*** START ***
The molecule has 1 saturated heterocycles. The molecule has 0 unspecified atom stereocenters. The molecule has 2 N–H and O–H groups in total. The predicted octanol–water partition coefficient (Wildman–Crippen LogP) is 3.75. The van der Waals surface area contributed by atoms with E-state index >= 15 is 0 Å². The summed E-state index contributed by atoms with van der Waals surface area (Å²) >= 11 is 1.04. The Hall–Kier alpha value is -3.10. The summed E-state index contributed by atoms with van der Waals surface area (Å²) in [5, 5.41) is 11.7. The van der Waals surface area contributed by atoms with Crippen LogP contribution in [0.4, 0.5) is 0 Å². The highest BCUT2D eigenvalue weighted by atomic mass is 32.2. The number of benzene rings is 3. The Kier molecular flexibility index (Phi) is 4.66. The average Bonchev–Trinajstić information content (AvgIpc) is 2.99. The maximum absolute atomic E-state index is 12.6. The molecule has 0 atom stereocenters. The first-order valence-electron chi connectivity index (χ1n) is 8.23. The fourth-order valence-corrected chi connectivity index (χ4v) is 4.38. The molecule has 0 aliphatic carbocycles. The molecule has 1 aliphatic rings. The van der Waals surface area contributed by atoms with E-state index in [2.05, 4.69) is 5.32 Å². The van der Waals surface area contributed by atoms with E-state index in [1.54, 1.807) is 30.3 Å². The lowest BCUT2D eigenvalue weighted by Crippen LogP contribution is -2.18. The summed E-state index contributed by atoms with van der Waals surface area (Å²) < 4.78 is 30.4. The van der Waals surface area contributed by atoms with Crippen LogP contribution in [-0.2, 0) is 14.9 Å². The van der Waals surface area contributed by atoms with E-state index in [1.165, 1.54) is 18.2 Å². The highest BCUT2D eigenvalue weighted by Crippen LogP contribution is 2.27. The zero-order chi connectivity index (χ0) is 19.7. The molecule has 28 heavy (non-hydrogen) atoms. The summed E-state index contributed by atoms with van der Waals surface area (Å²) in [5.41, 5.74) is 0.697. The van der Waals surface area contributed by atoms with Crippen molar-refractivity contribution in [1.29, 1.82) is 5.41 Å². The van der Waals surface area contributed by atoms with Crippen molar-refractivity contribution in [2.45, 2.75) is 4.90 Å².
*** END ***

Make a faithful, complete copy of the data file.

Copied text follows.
The molecule has 1 saturated heterocycles. The molecule has 0 unspecified atom stereocenters. The molecule has 2 N–H and O–H groups in total. The predicted octanol–water partition coefficient (Wildman–Crippen LogP) is 3.75. The van der Waals surface area contributed by atoms with E-state index >= 15 is 0 Å². The summed E-state index contributed by atoms with van der Waals surface area (Å²) >= 11 is 1.04. The Hall–Kier alpha value is -3.10. The summed E-state index contributed by atoms with van der Waals surface area (Å²) in [5, 5.41) is 11.7. The van der Waals surface area contributed by atoms with Crippen LogP contribution in [0.4, 0.5) is 0 Å². The highest BCUT2D eigenvalue weighted by atomic mass is 32.2. The number of benzene rings is 3. The Kier molecular flexibility index (Phi) is 4.66. The average Bonchev–Trinajstić information content (AvgIpc) is 2.99. The maximum absolute atomic E-state index is 12.6. The molecule has 0 atom stereocenters. The first-order valence-electron chi connectivity index (χ1n) is 8.23. The fourth-order valence-corrected chi connectivity index (χ4v) is 4.38. The molecule has 0 aliphatic carbocycles. The molecule has 1 aliphatic rings. The van der Waals surface area contributed by atoms with E-state index in [2.05, 4.69) is 5.32 Å². The van der Waals surface area contributed by atoms with E-state index in [1.54, 1.807) is 30.3 Å². The lowest BCUT2D eigenvalue weighted by Crippen LogP contribution is -2.18. The summed E-state index contributed by atoms with van der Waals surface area (Å²) < 4.78 is 30.4. The van der Waals surface area contributed by atoms with Crippen LogP contribution in [-0.2, 0) is 14.9 Å². The van der Waals surface area contributed by atoms with E-state index in [1.165, 1.54) is 18.2 Å². The highest BCUT2D eigenvalue weighted by Crippen LogP contribution is 2.27. The zero-order chi connectivity index (χ0) is 19.7. The molecule has 28 heavy (non-hydrogen) atoms. The summed E-state index contributed by atoms with van der Waals surface area (Å²) in [5.41, 5.74) is 0.697. The van der Waals surface area contributed by atoms with Crippen molar-refractivity contribution in [1.29, 1.82) is 5.41 Å². The van der Waals surface area contributed by atoms with Crippen molar-refractivity contribution in [2.45, 2.75) is 4.90 Å².